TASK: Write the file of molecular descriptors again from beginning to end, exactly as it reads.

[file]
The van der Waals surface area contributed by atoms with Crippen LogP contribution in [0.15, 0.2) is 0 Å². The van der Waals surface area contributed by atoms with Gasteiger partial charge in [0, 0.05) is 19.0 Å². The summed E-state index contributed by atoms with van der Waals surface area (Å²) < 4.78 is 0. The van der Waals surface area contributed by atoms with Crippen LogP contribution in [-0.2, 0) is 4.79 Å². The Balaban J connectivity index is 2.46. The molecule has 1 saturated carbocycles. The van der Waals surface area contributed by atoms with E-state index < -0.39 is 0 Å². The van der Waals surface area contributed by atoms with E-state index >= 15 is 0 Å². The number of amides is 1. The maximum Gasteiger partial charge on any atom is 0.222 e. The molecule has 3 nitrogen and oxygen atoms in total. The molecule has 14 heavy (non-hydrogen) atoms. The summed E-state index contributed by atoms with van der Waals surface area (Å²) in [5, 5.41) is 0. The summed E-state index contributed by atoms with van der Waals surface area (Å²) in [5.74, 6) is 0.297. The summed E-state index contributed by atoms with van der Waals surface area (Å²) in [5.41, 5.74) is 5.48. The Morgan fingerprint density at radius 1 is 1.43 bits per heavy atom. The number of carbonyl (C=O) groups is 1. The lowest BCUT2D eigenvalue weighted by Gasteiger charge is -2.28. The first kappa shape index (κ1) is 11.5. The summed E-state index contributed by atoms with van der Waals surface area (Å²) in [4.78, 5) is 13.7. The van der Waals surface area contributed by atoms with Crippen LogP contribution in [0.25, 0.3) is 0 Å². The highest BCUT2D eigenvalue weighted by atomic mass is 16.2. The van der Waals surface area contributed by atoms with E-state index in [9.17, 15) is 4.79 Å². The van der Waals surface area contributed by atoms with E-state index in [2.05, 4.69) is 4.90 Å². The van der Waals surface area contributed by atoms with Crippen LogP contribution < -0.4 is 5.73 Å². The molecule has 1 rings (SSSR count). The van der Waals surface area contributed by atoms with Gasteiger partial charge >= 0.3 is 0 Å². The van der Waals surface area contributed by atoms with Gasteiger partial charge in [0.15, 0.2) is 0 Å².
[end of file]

The van der Waals surface area contributed by atoms with Crippen LogP contribution in [0.15, 0.2) is 0 Å². The van der Waals surface area contributed by atoms with Gasteiger partial charge in [0, 0.05) is 19.0 Å². The summed E-state index contributed by atoms with van der Waals surface area (Å²) < 4.78 is 0. The van der Waals surface area contributed by atoms with Crippen LogP contribution in [-0.2, 0) is 4.79 Å². The Balaban J connectivity index is 2.46. The molecule has 1 saturated carbocycles. The van der Waals surface area contributed by atoms with E-state index < -0.39 is 0 Å². The van der Waals surface area contributed by atoms with E-state index >= 15 is 0 Å². The number of amides is 1. The maximum Gasteiger partial charge on any atom is 0.222 e. The molecule has 3 nitrogen and oxygen atoms in total. The molecule has 14 heavy (non-hydrogen) atoms. The summed E-state index contributed by atoms with van der Waals surface area (Å²) in [5, 5.41) is 0. The summed E-state index contributed by atoms with van der Waals surface area (Å²) in [5.74, 6) is 0.297. The summed E-state index contributed by atoms with van der Waals surface area (Å²) in [5.41, 5.74) is 5.48. The Morgan fingerprint density at radius 1 is 1.43 bits per heavy atom. The number of carbonyl (C=O) groups is 1. The lowest BCUT2D eigenvalue weighted by Gasteiger charge is -2.28. The first kappa shape index (κ1) is 11.5. The summed E-state index contributed by atoms with van der Waals surface area (Å²) in [4.78, 5) is 13.7. The van der Waals surface area contributed by atoms with Crippen LogP contribution in [0.25, 0.3) is 0 Å². The highest BCUT2D eigenvalue weighted by atomic mass is 16.2. The van der Waals surface area contributed by atoms with E-state index in [9.17, 15) is 4.79 Å². The van der Waals surface area contributed by atoms with E-state index in [2.05, 4.69) is 4.90 Å². The van der Waals surface area contributed by atoms with Crippen LogP contribution < -0.4 is 5.73 Å². The molecule has 1 rings (SSSR count). The van der Waals surface area contributed by atoms with Gasteiger partial charge >= 0.3 is 0 Å². The van der Waals surface area contributed by atoms with Gasteiger partial charge in [0.15, 0.2) is 0 Å².